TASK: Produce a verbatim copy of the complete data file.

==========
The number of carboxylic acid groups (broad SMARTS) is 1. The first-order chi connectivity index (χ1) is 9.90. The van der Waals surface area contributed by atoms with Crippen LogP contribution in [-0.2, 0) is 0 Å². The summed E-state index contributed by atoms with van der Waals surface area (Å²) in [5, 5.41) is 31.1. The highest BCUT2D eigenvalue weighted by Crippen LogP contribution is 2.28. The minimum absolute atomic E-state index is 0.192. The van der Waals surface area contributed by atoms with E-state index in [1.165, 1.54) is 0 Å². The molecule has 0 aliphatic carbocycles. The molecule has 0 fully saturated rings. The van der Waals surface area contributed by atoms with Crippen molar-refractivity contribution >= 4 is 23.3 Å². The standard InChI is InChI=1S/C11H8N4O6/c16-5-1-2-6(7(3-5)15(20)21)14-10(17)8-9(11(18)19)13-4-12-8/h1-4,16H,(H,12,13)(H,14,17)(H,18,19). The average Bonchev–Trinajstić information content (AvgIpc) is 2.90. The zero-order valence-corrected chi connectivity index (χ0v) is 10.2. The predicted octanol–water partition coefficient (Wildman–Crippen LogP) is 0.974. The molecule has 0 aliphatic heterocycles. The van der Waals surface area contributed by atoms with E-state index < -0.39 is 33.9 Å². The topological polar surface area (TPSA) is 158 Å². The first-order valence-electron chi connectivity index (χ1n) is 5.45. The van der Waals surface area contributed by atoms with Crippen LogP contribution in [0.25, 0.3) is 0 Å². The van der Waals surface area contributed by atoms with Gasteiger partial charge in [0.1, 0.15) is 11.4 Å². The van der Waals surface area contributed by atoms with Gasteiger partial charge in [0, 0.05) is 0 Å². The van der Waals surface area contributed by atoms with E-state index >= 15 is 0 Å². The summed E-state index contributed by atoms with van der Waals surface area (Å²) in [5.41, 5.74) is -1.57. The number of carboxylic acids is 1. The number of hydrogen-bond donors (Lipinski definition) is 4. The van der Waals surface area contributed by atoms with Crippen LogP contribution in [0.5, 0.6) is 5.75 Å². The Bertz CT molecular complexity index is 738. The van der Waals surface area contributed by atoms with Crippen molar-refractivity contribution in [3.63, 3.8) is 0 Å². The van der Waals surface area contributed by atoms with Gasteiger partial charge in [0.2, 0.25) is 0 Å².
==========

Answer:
The number of carboxylic acid groups (broad SMARTS) is 1. The first-order chi connectivity index (χ1) is 9.90. The van der Waals surface area contributed by atoms with Crippen LogP contribution in [-0.2, 0) is 0 Å². The summed E-state index contributed by atoms with van der Waals surface area (Å²) in [5, 5.41) is 31.1. The highest BCUT2D eigenvalue weighted by Crippen LogP contribution is 2.28. The minimum absolute atomic E-state index is 0.192. The van der Waals surface area contributed by atoms with E-state index in [1.165, 1.54) is 0 Å². The molecule has 0 aliphatic carbocycles. The molecule has 0 fully saturated rings. The van der Waals surface area contributed by atoms with Crippen molar-refractivity contribution >= 4 is 23.3 Å². The standard InChI is InChI=1S/C11H8N4O6/c16-5-1-2-6(7(3-5)15(20)21)14-10(17)8-9(11(18)19)13-4-12-8/h1-4,16H,(H,12,13)(H,14,17)(H,18,19). The average Bonchev–Trinajstić information content (AvgIpc) is 2.90. The zero-order valence-corrected chi connectivity index (χ0v) is 10.2. The predicted octanol–water partition coefficient (Wildman–Crippen LogP) is 0.974. The molecule has 0 aliphatic heterocycles. The van der Waals surface area contributed by atoms with E-state index < -0.39 is 33.9 Å². The topological polar surface area (TPSA) is 158 Å². The first-order valence-electron chi connectivity index (χ1n) is 5.45. The van der Waals surface area contributed by atoms with Crippen LogP contribution in [0.25, 0.3) is 0 Å². The van der Waals surface area contributed by atoms with Gasteiger partial charge in [0.1, 0.15) is 11.4 Å². The van der Waals surface area contributed by atoms with Gasteiger partial charge in [0, 0.05) is 0 Å². The van der Waals surface area contributed by atoms with E-state index >= 15 is 0 Å². The summed E-state index contributed by atoms with van der Waals surface area (Å²) in [5.41, 5.74) is -1.57. The number of carboxylic acids is 1. The number of hydrogen-bond donors (Lipinski definition) is 4. The van der Waals surface area contributed by atoms with Crippen LogP contribution in [0.5, 0.6) is 5.75 Å². The Bertz CT molecular complexity index is 738. The van der Waals surface area contributed by atoms with Crippen molar-refractivity contribution in [3.63, 3.8) is 0 Å². The van der Waals surface area contributed by atoms with Gasteiger partial charge in [0.2, 0.25) is 0 Å².